HEARD in partnership with the University of Birmingham will conduct a methodological workshop to structured around a series of presentations and discussions aiming to address these questions and to result in the development of new methodological tools for research on SGBV which is both locally ...>>
Public talk: Intimate partner violence among pregnant women in low-income countries – A case study of Rwanda
Intimate partner violence during pregnancy is associated with maternal mortality, adverse pregnancy outcomes and childhood growth impairment. Its effects may be exacerbated in resource-limited settings. Nevertheless, it has not been thoroughly investigated. In this talk, Dr Akashi Andrew ...>>
December 1 marked World AIDS Day. A brief moment reflection our recent achievements in the fight against HIV and AIDS point to some significant victories. Globally, we have more scientific knowledge on how the virus is transmitted with prevention and treatment options being tailored to suit ...>>
Media release: HEARD embarks on an extensive research project on young key populations in SADC countries
HEARD embarks on an extensive research project on young key populations in SADC countries, in collaboration with the United Nations Development Programme and African Men for Sexual Health and Rights Durban, South Africa | 1 December 2016 HEARD has successfully obtained a large research grant to ...>>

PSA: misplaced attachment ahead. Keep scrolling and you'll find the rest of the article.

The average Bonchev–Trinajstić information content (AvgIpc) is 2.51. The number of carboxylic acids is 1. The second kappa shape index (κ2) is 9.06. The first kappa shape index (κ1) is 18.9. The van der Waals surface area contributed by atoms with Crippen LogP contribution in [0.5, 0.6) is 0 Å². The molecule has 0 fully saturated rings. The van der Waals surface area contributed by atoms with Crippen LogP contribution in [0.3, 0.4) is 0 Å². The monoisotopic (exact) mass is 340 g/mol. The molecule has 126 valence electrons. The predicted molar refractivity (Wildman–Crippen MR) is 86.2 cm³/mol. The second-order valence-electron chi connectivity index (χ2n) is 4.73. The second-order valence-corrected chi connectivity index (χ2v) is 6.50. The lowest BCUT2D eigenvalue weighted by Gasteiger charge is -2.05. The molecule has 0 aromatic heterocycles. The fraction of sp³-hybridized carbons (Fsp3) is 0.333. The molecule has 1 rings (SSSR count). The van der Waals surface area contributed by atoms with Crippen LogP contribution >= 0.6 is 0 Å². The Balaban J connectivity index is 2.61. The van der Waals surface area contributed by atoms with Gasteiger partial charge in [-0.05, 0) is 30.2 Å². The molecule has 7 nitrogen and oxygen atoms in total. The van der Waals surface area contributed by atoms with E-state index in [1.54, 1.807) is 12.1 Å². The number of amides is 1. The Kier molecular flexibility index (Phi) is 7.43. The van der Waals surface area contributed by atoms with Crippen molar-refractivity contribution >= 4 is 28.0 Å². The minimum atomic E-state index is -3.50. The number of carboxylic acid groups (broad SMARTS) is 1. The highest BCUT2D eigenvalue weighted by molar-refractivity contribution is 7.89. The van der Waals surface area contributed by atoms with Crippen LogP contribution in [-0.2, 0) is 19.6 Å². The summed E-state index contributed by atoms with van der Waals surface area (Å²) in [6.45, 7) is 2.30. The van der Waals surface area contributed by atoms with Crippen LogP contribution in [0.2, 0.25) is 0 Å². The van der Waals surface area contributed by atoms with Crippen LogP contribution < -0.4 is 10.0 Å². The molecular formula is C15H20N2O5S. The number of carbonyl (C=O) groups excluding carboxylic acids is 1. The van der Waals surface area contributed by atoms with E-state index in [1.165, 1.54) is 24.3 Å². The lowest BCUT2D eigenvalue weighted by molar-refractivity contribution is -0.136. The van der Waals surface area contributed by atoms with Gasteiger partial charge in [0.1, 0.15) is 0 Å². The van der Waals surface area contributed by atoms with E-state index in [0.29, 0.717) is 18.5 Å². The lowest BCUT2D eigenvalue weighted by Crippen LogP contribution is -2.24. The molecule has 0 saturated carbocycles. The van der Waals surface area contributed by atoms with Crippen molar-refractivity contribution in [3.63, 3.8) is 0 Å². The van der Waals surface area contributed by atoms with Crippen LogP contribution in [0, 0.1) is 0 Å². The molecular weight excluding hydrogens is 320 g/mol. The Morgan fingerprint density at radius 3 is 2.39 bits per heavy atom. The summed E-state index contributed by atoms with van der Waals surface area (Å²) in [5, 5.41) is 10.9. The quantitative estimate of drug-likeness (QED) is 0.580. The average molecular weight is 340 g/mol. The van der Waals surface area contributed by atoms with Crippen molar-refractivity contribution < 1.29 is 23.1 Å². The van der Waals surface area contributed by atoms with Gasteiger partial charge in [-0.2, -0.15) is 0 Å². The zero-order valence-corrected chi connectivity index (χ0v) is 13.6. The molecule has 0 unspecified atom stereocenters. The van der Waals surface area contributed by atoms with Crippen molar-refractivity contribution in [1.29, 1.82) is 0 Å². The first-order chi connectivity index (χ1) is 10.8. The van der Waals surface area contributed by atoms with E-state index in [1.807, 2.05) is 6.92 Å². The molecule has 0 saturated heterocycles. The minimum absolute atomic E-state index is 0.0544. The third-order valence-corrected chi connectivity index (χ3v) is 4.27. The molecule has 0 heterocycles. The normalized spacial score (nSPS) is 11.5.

ARV treatment on the rise, but UN urges urgent action as thousands of young women continue to be infected with HIV. The number of HIV-infected people taking anti-retroviral (ARV) medicine has doubled in just five years, the United Nations said while highlighting high infection rates among young ...>>
HEARD’s Scholarship Programme aims to emphasise the mastery of quantitative and qualitative methods for understanding policy problems and for devising, evaluating and/or implementing policy solutions. The aim of providing PhD scholarships is to produce expertly qualified graduates to advise or ...>>
In the era of Sustainable Development Goals, the importance of linking sexual and reproductive health and rights (SRHR) with HIV is rightly recognised. In Africa, most HIV infections are sexually transmitted or are associated with pregnancy, childbirth, and breastfeeding; moreover, sexual and ...>>
HEARD’s gender equality and health expert Andrew Gibbs and Nwabisa Jama Shai from the gender and health unit of the South African Medical Research Council on strengthening government, civil society and academic relationships for evidenced-based policy and programming to prevent VAWG. ...>>
Baseline data collection has begun for cluster randomised control trial to assess whether the Stepping Stones and Creating Futures intervention can reduce men’s perpetration and women’s experience of intimate partner violence (IPV) in urban informal settlements in Durban. Baseline data ...>>
We need to work with men and boys as become a key mantra of health programmes globally, particularly those concerned with HIV, violence and more recently sexual and reproductive health and rights, and yet there is very little known about how effective these programmes are, nor of the ...>>